Saturday, December 10, 2005

NPR Left Bias, Senator Eugene McCarthy [RIP] and President Ronald Reagan

Revised at 7:40 pm on Sunday evening, and link added to Conan quote.

[Senator Eugene] McCarthy ran again in 1972 [for President] but his moment had passed and subsequent presidential campaigns became increasingly marginal. He even endorsed candidate Ronald Reagan in 1980. Still, 1968 had profound effects. McCarthy’s [1968 Presidential] Campaign transformed the nominating process, which now centers on binding primaries and it helped change the character of the Democratic Party, bringing in the Peace and Civil Rights movements, though alienating many conservatives, especially in the South. [Emphasis Supplied].

NPR’s All Things Considered, December 10, 2005. As reported by NPR's Neal Conan, in a segment reflecting on Senator Eugene McCarthy, who died today at 89. [Go here to listen to the Conan segment].

Senator McCarthy [getting 42% of the New Hampshire Democrat presidential primary vote in 1968] and the Vietnam war protests he so vigorously supported were instrumental in causing President Johnson [LBJ] not to seek re-election in 1968 [See here], which cleared the way for his VP, Hubert Humphrey, to get the Democrat Nomination in 1968 and, in turn, Richard Nixon to win the Presidency in 1968.

Clearly, as NPR’s host would agree, Senator McCarthy [D-MN] was far from a marginal political force in 1968. Moreover, although McCarthy's presidential campaigns in later years became increasingly marginal, as NPR's Conan states, that is hardly demonstrated by Senator McCarthy’s endorsement of Ronald Reagan in 1980, as Conan suggests.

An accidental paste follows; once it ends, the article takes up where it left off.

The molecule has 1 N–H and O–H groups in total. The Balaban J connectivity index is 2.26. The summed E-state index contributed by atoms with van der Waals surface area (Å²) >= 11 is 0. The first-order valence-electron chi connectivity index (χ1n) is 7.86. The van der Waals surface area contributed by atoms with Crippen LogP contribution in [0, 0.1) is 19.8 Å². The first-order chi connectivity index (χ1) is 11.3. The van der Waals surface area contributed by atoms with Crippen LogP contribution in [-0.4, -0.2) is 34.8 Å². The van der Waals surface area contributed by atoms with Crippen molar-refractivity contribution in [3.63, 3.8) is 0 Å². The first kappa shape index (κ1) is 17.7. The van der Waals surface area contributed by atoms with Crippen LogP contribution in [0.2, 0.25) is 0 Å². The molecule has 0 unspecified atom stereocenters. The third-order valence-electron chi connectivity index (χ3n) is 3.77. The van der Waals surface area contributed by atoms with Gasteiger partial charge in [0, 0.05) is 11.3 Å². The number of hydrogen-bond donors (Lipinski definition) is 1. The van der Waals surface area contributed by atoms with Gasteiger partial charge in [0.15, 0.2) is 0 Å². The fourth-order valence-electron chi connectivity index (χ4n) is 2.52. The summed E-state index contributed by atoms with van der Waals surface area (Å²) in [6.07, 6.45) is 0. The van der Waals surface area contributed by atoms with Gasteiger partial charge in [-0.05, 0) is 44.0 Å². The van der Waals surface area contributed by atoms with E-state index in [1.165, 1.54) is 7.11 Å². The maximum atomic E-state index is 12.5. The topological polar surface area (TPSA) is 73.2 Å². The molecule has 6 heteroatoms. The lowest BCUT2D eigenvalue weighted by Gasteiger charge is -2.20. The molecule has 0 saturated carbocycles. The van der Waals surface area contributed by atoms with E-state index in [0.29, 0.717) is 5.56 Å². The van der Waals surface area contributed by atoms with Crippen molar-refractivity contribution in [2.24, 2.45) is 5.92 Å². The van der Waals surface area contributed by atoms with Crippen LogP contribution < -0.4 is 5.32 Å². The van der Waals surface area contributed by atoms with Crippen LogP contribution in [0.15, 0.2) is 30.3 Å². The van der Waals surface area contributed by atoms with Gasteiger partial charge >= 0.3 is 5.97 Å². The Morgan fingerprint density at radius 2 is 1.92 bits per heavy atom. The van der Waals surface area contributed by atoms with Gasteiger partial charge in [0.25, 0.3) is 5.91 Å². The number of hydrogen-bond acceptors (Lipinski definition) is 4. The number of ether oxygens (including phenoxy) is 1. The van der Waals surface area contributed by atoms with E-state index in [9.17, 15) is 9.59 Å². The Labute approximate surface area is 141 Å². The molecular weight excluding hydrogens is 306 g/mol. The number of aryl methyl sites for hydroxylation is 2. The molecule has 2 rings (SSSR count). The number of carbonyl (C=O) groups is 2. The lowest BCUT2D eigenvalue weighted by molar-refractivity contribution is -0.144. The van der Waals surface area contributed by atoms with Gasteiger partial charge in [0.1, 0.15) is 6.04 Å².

And the people at NPR wonder why many actual and would be regular listeners think there is left leaning bias at the Public Radio station? Gee, I can’t imagine. Could it be comments, such as Conan's, which seem to permeate NPR's "reporting," of the news.

Indeed, if NPR would like to avoid being marginalized itself, it should make an effort to identify and remove its left leaning bias. Not only would that be good journalism, but also it would expand its audience significantly and therefore would be good for the bottom line. Good journalism is good business.
Jeff Berkowitz, Host and Producer of Public Affairs and an Executive Recruiter doing Legal Search, can be reached at